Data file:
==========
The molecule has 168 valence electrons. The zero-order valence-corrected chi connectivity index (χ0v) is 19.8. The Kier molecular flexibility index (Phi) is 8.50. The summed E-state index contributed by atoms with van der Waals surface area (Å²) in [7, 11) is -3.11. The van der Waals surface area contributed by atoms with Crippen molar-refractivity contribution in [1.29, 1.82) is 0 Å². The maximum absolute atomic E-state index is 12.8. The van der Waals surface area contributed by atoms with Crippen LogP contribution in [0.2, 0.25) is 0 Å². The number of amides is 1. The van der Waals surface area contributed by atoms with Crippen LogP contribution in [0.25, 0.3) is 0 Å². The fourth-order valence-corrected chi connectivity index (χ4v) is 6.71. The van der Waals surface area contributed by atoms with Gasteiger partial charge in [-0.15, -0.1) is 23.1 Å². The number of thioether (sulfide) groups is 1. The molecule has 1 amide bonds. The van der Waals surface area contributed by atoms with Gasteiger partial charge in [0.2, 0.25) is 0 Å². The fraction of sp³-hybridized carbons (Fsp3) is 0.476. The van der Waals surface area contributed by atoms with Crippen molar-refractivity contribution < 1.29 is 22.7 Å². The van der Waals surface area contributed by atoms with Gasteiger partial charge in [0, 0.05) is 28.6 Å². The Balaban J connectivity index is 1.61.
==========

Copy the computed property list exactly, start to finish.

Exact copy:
The molecule has 168 valence electrons. The zero-order valence-corrected chi connectivity index (χ0v) is 19.8. The Kier molecular flexibility index (Phi) is 8.50. The summed E-state index contributed by atoms with van der Waals surface area (Å²) in [7, 11) is -3.11. The van der Waals surface area contributed by atoms with Crippen molar-refractivity contribution in [1.29, 1.82) is 0 Å². The maximum absolute atomic E-state index is 12.8. The van der Waals surface area contributed by atoms with Crippen LogP contribution in [0.2, 0.25) is 0 Å². The number of amides is 1. The van der Waals surface area contributed by atoms with Crippen LogP contribution in [0.25, 0.3) is 0 Å². The fourth-order valence-corrected chi connectivity index (χ4v) is 6.71. The van der Waals surface area contributed by atoms with Gasteiger partial charge in [-0.15, -0.1) is 23.1 Å². The number of thioether (sulfide) groups is 1. The molecule has 1 amide bonds. The van der Waals surface area contributed by atoms with Gasteiger partial charge in [0.2, 0.25) is 0 Å². The fraction of sp³-hybridized carbons (Fsp3) is 0.476. The van der Waals surface area contributed by atoms with Crippen molar-refractivity contribution < 1.29 is 22.7 Å². The van der Waals surface area contributed by atoms with Gasteiger partial charge in [0, 0.05) is 28.6 Å². The Balaban J connectivity index is 1.61.